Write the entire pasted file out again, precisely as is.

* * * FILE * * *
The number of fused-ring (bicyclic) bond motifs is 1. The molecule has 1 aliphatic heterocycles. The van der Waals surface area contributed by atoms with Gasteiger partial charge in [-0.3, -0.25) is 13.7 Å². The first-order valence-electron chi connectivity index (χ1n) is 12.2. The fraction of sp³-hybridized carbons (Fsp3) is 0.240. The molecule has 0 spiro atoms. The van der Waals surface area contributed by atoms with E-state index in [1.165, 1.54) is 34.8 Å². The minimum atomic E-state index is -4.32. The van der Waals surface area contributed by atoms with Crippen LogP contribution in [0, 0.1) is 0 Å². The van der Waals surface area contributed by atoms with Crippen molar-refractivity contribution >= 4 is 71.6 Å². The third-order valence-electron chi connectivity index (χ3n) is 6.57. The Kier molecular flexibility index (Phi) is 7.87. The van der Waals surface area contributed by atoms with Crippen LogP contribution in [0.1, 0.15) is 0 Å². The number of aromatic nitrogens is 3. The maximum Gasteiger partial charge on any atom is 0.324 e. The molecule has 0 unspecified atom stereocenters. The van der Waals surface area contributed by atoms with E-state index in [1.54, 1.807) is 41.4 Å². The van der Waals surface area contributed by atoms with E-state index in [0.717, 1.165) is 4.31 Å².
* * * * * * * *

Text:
The number of fused-ring (bicyclic) bond motifs is 1. The molecule has 1 aliphatic heterocycles. The van der Waals surface area contributed by atoms with Gasteiger partial charge in [-0.3, -0.25) is 13.7 Å². The first-order valence-electron chi connectivity index (χ1n) is 12.2. The fraction of sp³-hybridized carbons (Fsp3) is 0.240. The molecule has 0 spiro atoms. The van der Waals surface area contributed by atoms with E-state index in [1.165, 1.54) is 34.8 Å². The minimum atomic E-state index is -4.32. The van der Waals surface area contributed by atoms with Crippen LogP contribution in [0, 0.1) is 0 Å². The van der Waals surface area contributed by atoms with Crippen molar-refractivity contribution >= 4 is 71.6 Å². The third-order valence-electron chi connectivity index (χ3n) is 6.57. The Kier molecular flexibility index (Phi) is 7.87. The van der Waals surface area contributed by atoms with Crippen LogP contribution in [0.1, 0.15) is 0 Å². The number of aromatic nitrogens is 3. The maximum Gasteiger partial charge on any atom is 0.324 e. The molecule has 0 unspecified atom stereocenters. The van der Waals surface area contributed by atoms with E-state index in [1.54, 1.807) is 41.4 Å². The van der Waals surface area contributed by atoms with E-state index in [0.717, 1.165) is 4.31 Å².